Evidence Some of our top intelligence officials are irritated at the way their analysts have been playing down reports from agents in the field of contacts between Hezbollah in Lebanon and Iran’s Revolutionary Guard. Gun-shy after criticism about past analyses of a series of contacts between Saddam’s Iraq and Al Qaeda, they are said to be “unwilling to make judgment calls.. . .We’re not in a court of law,” a source identified as “a senior United States official” told Mark Mazzetti of The Times. “When they say there is ‘no evidence,’ you have to ask them what they mean — what is the meaning of the term ‘evidence’?”
The job of a rhetorician is to answer rhetorical questions. I would sharpen the question, “What is the meaning of the word evidence?” by adding “and how is it different from proof?” Here’s an answer:
First, forget the cliché modifier credible; when it comes to evidence, what is believable to one analyst is incredible to another. Evidence may be hard or soft, conflicting or incontrovertible, it may be unpersuasive or convincing, exculpatory or damning, but with whatever qualifier it is presented, the noun evidence is neutral: it means “a means of determining whether an assertion is truthful or an allegation is a fact.”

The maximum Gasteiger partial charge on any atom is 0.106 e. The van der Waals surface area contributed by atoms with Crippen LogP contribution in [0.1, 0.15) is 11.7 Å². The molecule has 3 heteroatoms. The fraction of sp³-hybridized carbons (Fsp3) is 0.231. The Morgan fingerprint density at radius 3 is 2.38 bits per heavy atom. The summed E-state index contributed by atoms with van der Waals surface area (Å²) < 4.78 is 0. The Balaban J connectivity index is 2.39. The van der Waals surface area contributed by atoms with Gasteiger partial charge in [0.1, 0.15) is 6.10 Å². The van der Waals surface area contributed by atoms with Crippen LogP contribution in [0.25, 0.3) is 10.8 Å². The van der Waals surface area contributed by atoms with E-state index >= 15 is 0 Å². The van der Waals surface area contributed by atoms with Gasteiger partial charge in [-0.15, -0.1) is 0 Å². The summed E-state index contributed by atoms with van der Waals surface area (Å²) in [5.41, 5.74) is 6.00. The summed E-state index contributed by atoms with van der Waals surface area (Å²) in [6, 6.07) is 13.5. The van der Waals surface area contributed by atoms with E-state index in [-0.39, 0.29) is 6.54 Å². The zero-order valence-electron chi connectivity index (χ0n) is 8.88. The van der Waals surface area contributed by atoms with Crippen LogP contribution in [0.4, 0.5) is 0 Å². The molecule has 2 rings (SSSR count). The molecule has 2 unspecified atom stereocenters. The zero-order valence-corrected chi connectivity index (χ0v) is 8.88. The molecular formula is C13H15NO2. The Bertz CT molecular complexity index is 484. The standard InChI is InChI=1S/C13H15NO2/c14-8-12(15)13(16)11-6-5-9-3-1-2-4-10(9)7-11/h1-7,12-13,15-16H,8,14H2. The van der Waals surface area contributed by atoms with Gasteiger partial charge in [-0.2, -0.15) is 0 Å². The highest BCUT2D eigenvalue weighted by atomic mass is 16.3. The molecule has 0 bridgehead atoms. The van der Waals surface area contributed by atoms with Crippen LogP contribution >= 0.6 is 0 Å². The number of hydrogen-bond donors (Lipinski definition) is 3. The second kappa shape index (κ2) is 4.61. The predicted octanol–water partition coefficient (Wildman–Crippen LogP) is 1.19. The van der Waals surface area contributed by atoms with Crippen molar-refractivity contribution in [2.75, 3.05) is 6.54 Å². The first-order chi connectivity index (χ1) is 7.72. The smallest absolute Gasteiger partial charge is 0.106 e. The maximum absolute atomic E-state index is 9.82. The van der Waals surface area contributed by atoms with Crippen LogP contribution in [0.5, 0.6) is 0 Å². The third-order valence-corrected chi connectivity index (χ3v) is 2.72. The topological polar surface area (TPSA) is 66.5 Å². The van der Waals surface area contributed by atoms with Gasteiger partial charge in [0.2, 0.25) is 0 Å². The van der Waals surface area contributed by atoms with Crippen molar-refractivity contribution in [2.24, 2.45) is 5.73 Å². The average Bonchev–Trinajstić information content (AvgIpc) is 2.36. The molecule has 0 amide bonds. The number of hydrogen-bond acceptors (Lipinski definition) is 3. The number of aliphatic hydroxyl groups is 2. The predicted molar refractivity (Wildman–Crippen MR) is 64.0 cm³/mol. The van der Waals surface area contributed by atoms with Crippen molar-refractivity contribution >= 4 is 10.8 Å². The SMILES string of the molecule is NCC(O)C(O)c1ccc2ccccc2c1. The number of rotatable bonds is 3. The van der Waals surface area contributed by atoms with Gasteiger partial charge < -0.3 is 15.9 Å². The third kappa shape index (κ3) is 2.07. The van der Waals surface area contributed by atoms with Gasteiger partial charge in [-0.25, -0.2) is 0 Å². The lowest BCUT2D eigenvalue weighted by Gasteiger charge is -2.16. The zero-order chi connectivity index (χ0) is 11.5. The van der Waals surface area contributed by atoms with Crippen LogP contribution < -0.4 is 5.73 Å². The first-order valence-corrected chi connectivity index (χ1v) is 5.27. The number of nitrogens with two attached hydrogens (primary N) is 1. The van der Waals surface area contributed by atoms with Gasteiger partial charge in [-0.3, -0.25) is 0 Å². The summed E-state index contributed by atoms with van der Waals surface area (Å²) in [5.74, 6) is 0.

But here’s the rub that rubs so many intelligence analysts the wrong way: Evidence — from tips, taps, tapes, testimony, confessions, weapons, documents, satellite photos and the like — is not in itself proof. Only the conclusion that experienced minds draw from a weighing of all the evidence can approach proof. With that requirement for human judgment understood, intelligence analysts can take their best shot.